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Elk River, Missouri
Report by Marc W. McCord

US Highway 71 to SH 43
~ 20.8 Miles

General Description

Forming at the confluence of Big Sugar Creek and Little Sugar Creek near Pineville, among heavily-forested, towering cliffs in the pristine and undeveloped far southwest corner of Missouri, is the Elk River. The Elk is a bedrock stream of immense natural beauty and clear, clean water that flows west by northwest through McDonald County to Grand Lake of the Cherokees in northeastern Oklahoma. The river's total length is about 55 miles, though an additional 24.5 miles can be paddled by starting on Big Sugar Creek at the Roller Bridge where SH 90 and Highway KK meet. About 20.8 miles of the Elk River, from US Highway 71 to SH 43 near the Oklahoma State Line, offers excellent opportunities for canoeing, kayaking, rafting and tubing, camping, hiking, cave exploration, fishing, photography, bird watching and many other outdoors recreational activities. While generally unknown to most paddlers, the Elk River and its tributary creeks are fast becoming popular with local boaters, and development of Big Sugar Creek State Park is sure to attract millions of annual visitors in years to come.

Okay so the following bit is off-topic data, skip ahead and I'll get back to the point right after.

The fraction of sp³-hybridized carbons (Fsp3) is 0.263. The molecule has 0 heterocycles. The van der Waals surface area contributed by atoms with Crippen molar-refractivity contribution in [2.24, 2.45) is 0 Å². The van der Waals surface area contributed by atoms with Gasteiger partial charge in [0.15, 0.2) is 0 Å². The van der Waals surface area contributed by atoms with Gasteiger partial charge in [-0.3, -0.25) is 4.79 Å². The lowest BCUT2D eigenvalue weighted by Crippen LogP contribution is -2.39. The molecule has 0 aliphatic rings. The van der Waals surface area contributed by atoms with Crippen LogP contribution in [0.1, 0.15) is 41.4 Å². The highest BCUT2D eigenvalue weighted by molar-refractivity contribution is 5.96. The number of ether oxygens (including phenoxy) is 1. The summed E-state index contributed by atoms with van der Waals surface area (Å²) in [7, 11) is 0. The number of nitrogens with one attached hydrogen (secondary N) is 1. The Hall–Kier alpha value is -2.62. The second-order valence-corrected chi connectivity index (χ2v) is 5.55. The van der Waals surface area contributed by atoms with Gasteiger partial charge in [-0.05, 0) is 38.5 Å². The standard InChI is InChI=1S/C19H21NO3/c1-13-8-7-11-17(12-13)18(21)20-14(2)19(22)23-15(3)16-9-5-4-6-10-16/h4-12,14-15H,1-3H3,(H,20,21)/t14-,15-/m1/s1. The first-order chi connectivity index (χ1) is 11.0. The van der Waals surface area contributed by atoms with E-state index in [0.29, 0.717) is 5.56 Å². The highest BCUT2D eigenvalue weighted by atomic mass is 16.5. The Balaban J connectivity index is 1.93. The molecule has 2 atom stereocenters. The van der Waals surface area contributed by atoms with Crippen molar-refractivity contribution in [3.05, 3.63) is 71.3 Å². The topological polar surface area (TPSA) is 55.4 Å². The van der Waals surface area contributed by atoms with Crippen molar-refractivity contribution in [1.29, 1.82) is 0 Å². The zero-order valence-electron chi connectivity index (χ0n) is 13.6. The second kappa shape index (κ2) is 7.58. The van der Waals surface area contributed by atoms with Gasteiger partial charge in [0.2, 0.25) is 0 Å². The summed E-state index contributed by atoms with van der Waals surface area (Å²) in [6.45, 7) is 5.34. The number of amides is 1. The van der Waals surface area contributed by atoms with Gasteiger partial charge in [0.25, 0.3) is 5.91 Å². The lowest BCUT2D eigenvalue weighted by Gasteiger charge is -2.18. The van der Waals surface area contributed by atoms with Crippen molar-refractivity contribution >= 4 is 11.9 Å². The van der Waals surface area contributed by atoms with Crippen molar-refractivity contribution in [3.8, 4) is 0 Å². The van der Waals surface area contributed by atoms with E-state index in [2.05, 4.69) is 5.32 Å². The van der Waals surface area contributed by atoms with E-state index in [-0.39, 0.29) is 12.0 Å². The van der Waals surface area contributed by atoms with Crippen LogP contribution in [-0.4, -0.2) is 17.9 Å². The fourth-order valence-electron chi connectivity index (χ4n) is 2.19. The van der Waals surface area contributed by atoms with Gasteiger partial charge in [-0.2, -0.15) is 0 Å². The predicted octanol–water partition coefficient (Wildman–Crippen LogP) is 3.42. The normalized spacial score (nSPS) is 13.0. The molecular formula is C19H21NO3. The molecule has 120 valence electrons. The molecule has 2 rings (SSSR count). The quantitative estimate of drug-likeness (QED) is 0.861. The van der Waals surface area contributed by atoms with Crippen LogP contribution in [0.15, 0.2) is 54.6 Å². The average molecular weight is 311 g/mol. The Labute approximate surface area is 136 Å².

The Elk is rated as a Class I to II stream with no significant rapids or waterfall drops. The upper end of its difficulty comes from potential dead-fall strainers and log jams that collect at bends in the streambed where lazy or inexperienced paddlers could get into trouble, especially at high flows. With all there is to see around the river it is easy to become distracted from what awaits ahead. Paddling between Pineville and Noel, boaters will see numerous cottages lining hills above the riverbanks, but below Noel the land starts to flatten and become much more remote as the river winds through wooded uplands and beautiful glades on its way toward Grand Lake of the Cherokees. Aided by the attractions of Indian Creek, Big Sugar Creek and Little Sugar Creek, all great paddling and fishing streams, this area is soon to become very popular, but for now, paddlers can still enjoy a rather remote paddle trip where they may not be sharing the waters with too many other boaters except during the peak of the spring and summer season, especially on Saturdays. There are a number of local outfitters who can provide boat rentals, shuttles, campgrounds and other services in this area. Be sure to bring your camera!

Location

McDonald County of far southwestern Missouri, very near the Oklahoma State Line to the west and the Arkansas State Line to the south. Joplin is less than an hour's drive to the north.

Distance from major cities